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Migiro urges sustainable African Green Revolution to tackle food crisis
New York
4 May 2009

Acknowledgements: FANRPAN acknowledges UN News Centre as the source of this article: www.un.org


Pointing to Africa as the epicentre of the global food crisis, the United Nations Deputy Secretary-General today called for an African Green Revolution, urging the international community to double food yields across the continent through sustainable agriculture.

"In contrast to the original Green Revolution of the 1960s and 1970s, which largely bypassed Africa, this must be a sustainable green revolution," Asha-Rose Migiro said in remarks to the opening of the 17th session of the Commission on Sustainable Development.

She emphasized the development of agricultural practices that respect diverse cropping systems and ecological conditions to preserve biodiversity. She also stressed the need to guarantee African farmers equitable access to markets for their products.

"An African Green Revolution must empower farmers, particularly smallholders, both women and men," Ms Migiro said.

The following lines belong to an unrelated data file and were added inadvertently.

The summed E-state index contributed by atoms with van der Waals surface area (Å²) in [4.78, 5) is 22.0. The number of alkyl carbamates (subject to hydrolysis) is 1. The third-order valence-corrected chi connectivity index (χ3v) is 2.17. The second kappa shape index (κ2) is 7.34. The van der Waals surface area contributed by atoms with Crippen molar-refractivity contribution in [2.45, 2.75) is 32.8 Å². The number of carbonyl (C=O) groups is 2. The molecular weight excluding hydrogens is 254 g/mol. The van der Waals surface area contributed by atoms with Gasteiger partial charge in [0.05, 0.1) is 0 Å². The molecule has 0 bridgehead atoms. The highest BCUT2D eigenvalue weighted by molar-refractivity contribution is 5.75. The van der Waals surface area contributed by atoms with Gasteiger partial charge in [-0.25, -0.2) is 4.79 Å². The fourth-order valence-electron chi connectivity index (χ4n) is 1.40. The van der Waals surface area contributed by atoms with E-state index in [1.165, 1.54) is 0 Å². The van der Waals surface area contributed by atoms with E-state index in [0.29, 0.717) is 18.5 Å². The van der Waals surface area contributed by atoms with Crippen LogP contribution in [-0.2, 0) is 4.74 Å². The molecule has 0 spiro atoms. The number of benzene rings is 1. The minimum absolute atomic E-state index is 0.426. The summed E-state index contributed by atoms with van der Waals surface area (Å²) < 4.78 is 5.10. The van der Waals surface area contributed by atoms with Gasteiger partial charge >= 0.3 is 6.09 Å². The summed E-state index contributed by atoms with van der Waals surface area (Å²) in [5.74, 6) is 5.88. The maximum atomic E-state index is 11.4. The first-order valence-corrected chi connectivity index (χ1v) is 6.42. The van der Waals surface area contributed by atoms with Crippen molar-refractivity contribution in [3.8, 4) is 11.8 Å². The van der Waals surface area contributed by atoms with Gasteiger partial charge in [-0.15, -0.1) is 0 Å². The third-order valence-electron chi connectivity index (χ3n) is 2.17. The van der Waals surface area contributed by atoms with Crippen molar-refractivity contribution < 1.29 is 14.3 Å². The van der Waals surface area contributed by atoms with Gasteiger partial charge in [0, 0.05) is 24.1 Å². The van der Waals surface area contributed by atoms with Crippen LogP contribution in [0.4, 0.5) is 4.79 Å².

She called for global agricultural markets to favour agricultural development in poor countries, saying "trade distortions that discourage agricultural investment in developing countries need to be phased out."

Sustainable agricultural development also required careful management of resources to balance food security with energy needs, she added.

"Food security must not suffer as a result of the growing demand for bio-fuels or as a result of long-term food export supply contracts," Ms Migiro said.

The 53-member Commission will discuss and ultimately adopt a series of policy recommendations to guide agricultural development along with measures to address drought, desertification, land use, rural development and sustainable development in Africa during its two-week session.

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